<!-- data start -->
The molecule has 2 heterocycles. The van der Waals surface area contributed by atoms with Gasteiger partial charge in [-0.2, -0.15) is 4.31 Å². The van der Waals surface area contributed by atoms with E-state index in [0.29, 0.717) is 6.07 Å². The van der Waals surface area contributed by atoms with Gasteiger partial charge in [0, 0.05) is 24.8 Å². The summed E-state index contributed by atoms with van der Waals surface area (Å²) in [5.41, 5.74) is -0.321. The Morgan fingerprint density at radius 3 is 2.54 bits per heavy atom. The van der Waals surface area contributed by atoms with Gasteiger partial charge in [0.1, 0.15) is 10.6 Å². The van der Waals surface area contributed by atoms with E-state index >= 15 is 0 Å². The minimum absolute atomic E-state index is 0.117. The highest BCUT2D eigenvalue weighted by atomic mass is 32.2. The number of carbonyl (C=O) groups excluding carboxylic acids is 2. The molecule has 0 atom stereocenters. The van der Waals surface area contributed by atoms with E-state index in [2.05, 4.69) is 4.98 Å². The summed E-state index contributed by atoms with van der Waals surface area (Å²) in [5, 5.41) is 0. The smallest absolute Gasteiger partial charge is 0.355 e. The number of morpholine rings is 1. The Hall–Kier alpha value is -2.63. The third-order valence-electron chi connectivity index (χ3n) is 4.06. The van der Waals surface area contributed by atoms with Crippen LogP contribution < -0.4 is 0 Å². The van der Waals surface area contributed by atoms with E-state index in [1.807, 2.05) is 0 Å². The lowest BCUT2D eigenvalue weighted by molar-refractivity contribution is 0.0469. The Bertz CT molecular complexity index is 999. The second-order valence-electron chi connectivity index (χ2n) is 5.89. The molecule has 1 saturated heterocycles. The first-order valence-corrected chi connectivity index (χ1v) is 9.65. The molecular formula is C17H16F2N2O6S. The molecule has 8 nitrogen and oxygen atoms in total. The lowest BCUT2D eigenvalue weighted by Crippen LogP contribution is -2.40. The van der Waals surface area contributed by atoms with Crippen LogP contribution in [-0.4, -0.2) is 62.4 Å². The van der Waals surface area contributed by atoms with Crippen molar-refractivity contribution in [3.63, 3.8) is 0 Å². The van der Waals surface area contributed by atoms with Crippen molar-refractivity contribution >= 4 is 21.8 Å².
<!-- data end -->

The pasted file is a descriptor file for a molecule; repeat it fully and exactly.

The molecule has 2 heterocycles. The van der Waals surface area contributed by atoms with Gasteiger partial charge in [-0.2, -0.15) is 4.31 Å². The van der Waals surface area contributed by atoms with E-state index in [0.29, 0.717) is 6.07 Å². The van der Waals surface area contributed by atoms with Gasteiger partial charge in [0, 0.05) is 24.8 Å². The summed E-state index contributed by atoms with van der Waals surface area (Å²) in [5.41, 5.74) is -0.321. The Morgan fingerprint density at radius 3 is 2.54 bits per heavy atom. The van der Waals surface area contributed by atoms with Gasteiger partial charge in [0.1, 0.15) is 10.6 Å². The van der Waals surface area contributed by atoms with E-state index >= 15 is 0 Å². The minimum absolute atomic E-state index is 0.117. The highest BCUT2D eigenvalue weighted by atomic mass is 32.2. The number of carbonyl (C=O) groups excluding carboxylic acids is 2. The molecule has 0 atom stereocenters. The van der Waals surface area contributed by atoms with E-state index in [2.05, 4.69) is 4.98 Å². The summed E-state index contributed by atoms with van der Waals surface area (Å²) in [5, 5.41) is 0. The smallest absolute Gasteiger partial charge is 0.355 e. The number of morpholine rings is 1. The Hall–Kier alpha value is -2.63. The third-order valence-electron chi connectivity index (χ3n) is 4.06. The van der Waals surface area contributed by atoms with Crippen LogP contribution < -0.4 is 0 Å². The van der Waals surface area contributed by atoms with E-state index in [1.807, 2.05) is 0 Å². The lowest BCUT2D eigenvalue weighted by molar-refractivity contribution is 0.0469. The Bertz CT molecular complexity index is 999. The second-order valence-electron chi connectivity index (χ2n) is 5.89. The molecule has 1 saturated heterocycles. The first-order valence-corrected chi connectivity index (χ1v) is 9.65. The molecular formula is C17H16F2N2O6S. The molecule has 8 nitrogen and oxygen atoms in total. The lowest BCUT2D eigenvalue weighted by Crippen LogP contribution is -2.40. The van der Waals surface area contributed by atoms with Crippen LogP contribution in [-0.4, -0.2) is 62.4 Å². The van der Waals surface area contributed by atoms with Crippen molar-refractivity contribution in [3.63, 3.8) is 0 Å². The van der Waals surface area contributed by atoms with Crippen molar-refractivity contribution >= 4 is 21.8 Å².